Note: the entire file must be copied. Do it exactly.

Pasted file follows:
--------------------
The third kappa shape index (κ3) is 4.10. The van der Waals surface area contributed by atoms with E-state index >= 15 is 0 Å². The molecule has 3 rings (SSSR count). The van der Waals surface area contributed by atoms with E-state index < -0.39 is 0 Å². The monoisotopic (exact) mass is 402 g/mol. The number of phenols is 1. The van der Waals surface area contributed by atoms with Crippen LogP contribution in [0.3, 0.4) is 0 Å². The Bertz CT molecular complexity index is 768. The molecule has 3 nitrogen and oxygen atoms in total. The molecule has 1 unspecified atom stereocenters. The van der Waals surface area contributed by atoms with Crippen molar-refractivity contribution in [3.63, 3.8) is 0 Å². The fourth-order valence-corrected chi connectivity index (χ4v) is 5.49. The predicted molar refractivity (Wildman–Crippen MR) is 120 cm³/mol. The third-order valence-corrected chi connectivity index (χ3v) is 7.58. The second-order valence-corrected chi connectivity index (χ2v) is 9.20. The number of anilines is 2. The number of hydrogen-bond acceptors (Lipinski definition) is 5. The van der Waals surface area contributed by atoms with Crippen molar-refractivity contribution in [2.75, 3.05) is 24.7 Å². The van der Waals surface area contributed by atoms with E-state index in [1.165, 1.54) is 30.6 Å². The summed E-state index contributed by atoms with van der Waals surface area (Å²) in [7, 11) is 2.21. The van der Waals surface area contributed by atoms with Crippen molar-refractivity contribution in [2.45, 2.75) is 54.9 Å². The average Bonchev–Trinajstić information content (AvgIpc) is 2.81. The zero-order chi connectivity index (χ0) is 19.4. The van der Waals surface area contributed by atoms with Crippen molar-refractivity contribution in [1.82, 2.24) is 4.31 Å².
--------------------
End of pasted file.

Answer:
The third kappa shape index (κ3) is 4.10. The van der Waals surface area contributed by atoms with E-state index >= 15 is 0 Å². The molecule has 3 rings (SSSR count). The van der Waals surface area contributed by atoms with E-state index < -0.39 is 0 Å². The monoisotopic (exact) mass is 402 g/mol. The number of phenols is 1. The van der Waals surface area contributed by atoms with Crippen LogP contribution in [0.3, 0.4) is 0 Å². The Bertz CT molecular complexity index is 768. The molecule has 3 nitrogen and oxygen atoms in total. The molecule has 1 unspecified atom stereocenters. The van der Waals surface area contributed by atoms with Crippen molar-refractivity contribution in [3.63, 3.8) is 0 Å². The fourth-order valence-corrected chi connectivity index (χ4v) is 5.49. The predicted molar refractivity (Wildman–Crippen MR) is 120 cm³/mol. The third-order valence-corrected chi connectivity index (χ3v) is 7.58. The second-order valence-corrected chi connectivity index (χ2v) is 9.20. The number of anilines is 2. The number of hydrogen-bond acceptors (Lipinski definition) is 5. The van der Waals surface area contributed by atoms with Crippen molar-refractivity contribution in [2.75, 3.05) is 24.7 Å². The van der Waals surface area contributed by atoms with E-state index in [1.165, 1.54) is 30.6 Å². The summed E-state index contributed by atoms with van der Waals surface area (Å²) in [7, 11) is 2.21. The van der Waals surface area contributed by atoms with Crippen molar-refractivity contribution in [2.45, 2.75) is 54.9 Å². The average Bonchev–Trinajstić information content (AvgIpc) is 2.81. The zero-order chi connectivity index (χ0) is 19.4. The van der Waals surface area contributed by atoms with Crippen molar-refractivity contribution in [1.82, 2.24) is 4.31 Å².